(Image above: yours truly cosplaying as a Visitor from V on Halloween, aka Official Cosplay Night. Yes, the mirror is very dirty, it’s not your screen)
Maybe it’s hard to believe now, but a decade and change ago cosplay was pretty weird. And a decade and change ago, like so many people of my generation, I rolled my eyes at it and mocked it. I was wrong.
Today cosplay rules fandom, but in the days when San Diego Comic-Con was first attracting the attention of the mainstream (ie, the days before Twilight came and changed everything forever), it was still a curiosity. The mainstream media would come to SDCC and every year do the same curious but mystified photo spread about cosplay, including explanations of what cosplay even was. Today cosplay is a word that’s just in the cultural vernacular, but once upon a time people needed it explained to them.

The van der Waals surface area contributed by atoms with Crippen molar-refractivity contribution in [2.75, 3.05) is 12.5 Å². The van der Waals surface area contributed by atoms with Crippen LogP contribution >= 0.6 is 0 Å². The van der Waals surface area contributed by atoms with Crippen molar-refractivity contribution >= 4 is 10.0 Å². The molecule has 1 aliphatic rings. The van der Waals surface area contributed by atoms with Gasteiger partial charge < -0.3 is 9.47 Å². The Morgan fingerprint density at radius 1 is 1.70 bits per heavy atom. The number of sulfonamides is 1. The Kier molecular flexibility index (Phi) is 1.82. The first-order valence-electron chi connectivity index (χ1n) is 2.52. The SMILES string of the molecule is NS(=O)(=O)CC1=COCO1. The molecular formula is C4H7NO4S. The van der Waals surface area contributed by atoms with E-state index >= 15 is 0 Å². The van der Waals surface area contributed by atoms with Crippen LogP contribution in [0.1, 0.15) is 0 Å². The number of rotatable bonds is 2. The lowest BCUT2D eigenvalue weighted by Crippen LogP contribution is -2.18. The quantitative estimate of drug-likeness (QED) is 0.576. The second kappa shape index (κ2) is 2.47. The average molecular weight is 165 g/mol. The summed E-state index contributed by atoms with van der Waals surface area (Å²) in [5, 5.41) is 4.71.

I clung to a lot of negative ideas about cosplay back then. It wasn’t that it was new to me – cosplay has been around as long as fandom, and I had been around cosplay since I started going to Star Trek and comic conventions in middle school – but rather that it had begun to take center stage in a way that threatened me. I never considered why that was, and I certainly never considered that it was subconscious misogyny. But that’s a big part of what it was.
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